Back in 2011, Jay Matthew of Livingston was attending an event at Joseph Kushner Hebrew Academy, the school his children attend.
Representatives of Gift of Life Marrow Registry were there “asking people if they wanted to take a swab of their DNA for their registry,” said Matthew, 53. Gift of Life is an international public bone marrow and blood stem cell registry.
“I did it, and thought nothing of it,” he said. “Then, in 2017, I was informed I was a match…. I certainly was willing to help save someone’s life if I could.
“This all changed from a swab to something much more important.”
A physical examination confirmed Matthew, who runs Sportime USA, a family indoor amusement center in Elmsford, N.Y., was fit to donate bone marrow and have his stem cells collected to aid a seriously ill leukemia patient.
Matthew’s 2017 donation saved the life of Richard Pepper of Ashland, Ore., now 66, his illness in remission. The two met for the first time at a Beverly Hills event hosted by Black Lines, a social media influence group that partnered with Gift of Life Marrow Registry.
“It’s just been a miracle,” said Pepper in a statement. “I just want to thank Jay Matthew so much — this is incredible to meet someone who literally raised me up from the dead — since I only had six weeks to live. I really appreciate it.”
Matthew told NJJN he was “simply pleased” that he was in a situation where he could save the life of another human being.
“I must admit I was a little nervous about meeting my recipient, but it turned out great.”
Matthew said his donation procedure at Hackensack University Medical Center “was easy.” The process took five hours, he said.
“It was like nothing, compared to other things I do, and afterward I found that someone lived because of my efforts, and that’s very, very rewarding. It’s one of the best things I’ve done in my life.”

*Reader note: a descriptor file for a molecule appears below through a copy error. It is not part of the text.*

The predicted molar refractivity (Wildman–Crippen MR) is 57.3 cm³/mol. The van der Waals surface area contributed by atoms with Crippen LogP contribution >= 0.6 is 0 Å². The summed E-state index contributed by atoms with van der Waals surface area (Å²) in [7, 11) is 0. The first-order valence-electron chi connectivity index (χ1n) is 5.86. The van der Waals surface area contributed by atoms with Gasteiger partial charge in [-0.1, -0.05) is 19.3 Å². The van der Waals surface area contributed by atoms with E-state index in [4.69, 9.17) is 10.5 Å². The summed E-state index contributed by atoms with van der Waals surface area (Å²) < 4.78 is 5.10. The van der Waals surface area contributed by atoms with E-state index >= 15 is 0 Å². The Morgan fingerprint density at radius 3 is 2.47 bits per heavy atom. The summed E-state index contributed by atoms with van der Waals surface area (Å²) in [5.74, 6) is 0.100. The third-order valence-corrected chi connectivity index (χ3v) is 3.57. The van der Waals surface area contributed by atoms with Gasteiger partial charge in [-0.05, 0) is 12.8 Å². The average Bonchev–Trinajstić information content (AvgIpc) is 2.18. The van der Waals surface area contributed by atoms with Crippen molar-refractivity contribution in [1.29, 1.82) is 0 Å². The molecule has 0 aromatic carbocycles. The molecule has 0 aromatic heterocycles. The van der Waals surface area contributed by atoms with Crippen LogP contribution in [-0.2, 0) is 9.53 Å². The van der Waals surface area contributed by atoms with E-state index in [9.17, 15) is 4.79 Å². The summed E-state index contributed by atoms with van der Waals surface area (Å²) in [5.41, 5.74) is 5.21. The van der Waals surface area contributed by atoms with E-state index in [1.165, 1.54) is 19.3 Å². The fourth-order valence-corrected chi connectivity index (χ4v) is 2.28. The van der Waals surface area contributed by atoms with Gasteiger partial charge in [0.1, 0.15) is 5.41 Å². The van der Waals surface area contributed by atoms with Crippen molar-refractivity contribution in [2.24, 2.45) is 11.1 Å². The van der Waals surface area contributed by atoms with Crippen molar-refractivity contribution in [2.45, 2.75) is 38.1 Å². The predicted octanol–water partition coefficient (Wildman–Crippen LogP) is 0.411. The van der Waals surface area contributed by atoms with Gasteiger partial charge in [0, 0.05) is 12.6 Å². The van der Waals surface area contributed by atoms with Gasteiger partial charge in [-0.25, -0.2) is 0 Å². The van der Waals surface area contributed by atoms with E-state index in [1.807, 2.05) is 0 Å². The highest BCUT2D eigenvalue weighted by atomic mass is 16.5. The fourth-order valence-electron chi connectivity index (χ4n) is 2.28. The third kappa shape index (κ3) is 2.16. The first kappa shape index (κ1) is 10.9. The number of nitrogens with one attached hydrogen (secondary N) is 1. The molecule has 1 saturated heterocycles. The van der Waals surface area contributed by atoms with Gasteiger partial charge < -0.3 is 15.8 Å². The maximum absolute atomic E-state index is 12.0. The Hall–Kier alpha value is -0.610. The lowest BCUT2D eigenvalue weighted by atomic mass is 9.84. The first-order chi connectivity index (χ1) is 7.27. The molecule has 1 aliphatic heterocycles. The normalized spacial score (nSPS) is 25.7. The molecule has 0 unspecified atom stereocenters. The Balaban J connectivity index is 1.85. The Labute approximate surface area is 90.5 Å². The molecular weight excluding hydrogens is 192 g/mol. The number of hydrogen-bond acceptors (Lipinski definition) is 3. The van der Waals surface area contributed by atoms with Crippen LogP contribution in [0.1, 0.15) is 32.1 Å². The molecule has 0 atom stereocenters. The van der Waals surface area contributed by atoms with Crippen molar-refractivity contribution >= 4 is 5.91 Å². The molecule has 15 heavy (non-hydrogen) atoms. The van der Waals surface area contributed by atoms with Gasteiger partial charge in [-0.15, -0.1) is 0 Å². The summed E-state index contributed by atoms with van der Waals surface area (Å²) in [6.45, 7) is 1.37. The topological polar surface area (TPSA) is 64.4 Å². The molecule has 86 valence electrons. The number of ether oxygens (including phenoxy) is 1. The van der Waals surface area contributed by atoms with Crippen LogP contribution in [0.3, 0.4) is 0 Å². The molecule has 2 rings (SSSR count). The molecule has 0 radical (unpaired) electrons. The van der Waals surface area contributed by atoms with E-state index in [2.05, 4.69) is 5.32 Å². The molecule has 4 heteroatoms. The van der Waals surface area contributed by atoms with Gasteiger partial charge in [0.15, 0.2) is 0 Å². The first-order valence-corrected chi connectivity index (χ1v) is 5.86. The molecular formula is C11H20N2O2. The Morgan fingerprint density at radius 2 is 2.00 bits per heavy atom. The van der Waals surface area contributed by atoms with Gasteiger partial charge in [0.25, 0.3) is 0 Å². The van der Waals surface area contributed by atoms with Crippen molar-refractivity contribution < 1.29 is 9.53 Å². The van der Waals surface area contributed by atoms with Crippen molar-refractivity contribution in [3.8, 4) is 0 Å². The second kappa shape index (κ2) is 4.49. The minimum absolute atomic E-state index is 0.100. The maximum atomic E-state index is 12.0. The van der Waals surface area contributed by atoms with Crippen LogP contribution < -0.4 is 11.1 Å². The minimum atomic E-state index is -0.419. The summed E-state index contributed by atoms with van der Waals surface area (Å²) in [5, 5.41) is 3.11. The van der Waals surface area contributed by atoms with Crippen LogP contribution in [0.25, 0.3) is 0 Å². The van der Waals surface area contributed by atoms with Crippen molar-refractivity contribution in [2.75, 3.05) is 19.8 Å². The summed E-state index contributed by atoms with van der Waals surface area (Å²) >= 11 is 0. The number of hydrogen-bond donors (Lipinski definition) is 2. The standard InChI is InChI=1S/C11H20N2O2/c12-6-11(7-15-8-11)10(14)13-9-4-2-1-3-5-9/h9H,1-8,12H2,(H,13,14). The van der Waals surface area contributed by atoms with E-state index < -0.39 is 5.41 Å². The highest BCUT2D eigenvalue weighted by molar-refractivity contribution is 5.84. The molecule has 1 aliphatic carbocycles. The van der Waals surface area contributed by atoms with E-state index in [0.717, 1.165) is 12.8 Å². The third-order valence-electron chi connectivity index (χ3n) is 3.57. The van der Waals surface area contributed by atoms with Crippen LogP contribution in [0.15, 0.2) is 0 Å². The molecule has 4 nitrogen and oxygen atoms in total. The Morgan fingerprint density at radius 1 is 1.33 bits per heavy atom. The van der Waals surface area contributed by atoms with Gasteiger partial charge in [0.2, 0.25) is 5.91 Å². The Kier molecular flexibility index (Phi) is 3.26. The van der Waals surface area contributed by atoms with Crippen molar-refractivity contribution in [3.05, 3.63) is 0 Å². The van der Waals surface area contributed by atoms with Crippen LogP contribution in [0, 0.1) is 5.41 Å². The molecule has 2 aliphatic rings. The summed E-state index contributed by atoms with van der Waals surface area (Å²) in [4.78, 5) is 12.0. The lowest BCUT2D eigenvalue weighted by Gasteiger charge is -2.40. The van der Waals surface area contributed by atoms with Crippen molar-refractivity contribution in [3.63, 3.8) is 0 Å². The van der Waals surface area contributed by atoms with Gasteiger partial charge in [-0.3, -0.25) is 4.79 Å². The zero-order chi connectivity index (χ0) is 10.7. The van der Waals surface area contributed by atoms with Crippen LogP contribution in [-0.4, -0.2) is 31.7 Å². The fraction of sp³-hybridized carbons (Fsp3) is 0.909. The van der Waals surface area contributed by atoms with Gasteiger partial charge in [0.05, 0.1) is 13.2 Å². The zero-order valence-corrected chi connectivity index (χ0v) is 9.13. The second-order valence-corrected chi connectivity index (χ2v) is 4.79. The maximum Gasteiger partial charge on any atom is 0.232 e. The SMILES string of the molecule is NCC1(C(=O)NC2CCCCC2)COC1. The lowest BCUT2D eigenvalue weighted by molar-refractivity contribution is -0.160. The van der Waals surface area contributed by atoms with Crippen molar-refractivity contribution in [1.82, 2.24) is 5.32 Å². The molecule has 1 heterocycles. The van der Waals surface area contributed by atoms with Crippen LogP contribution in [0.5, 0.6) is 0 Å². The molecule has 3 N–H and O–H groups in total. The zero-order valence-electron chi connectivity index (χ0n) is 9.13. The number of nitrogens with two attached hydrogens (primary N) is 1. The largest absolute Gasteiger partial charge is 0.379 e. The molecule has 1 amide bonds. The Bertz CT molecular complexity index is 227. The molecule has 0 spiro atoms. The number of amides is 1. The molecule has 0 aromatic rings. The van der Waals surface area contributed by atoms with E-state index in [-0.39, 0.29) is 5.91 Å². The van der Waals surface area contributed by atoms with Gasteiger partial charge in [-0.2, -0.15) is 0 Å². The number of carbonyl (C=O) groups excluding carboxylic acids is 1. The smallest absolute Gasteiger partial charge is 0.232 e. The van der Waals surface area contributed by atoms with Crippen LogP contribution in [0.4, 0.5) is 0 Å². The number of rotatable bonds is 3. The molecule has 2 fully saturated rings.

The Gift of Life Marrow Registry, headquartered in Boca Raton, Fla., got its start in 1991, when former West Orange resident Jay Feinberg, 23 at the time, needed a bone marrow donor to treat his leukemia. Feinberg was told that his best chance of finding a genetic match was to look within a pool of donors from a similar ethnic background, in Feinberg’s case Jews of Eastern European descent.
At that time, the worldwide registry was not representative of all ethnic groups, including Ashkenazi Jews, many of whose DNA had not been previously recorded for matches of this kind.
Feinberg finally located a matching donor in 1995 and has since dedicated his life to diversifying the donor base, founding and serving as CEO of The Gift of Life Bone Marrow Registry. The organization still aims to increase the number of registered Jews, especially for those who lack extended families due to the Holocaust, but also to help patients from all ethnic groups.
To date, Gift of Life has facilitated over 16,500 matches for those with leukemia, lymphoma, sickle cell, and nearly 100 other diseases, resulting in more than 3,400 successful transplants.
Matthew and his wife Liat have four children; they’re members of the Modern Orthodox Synagogue of the Suburban Torah Center in Livingston.
Matthew reiterated how easy it is to become part of the registry. “It’s just a swab, and they just may need your help,” he said.
For information visit giftoflife.org.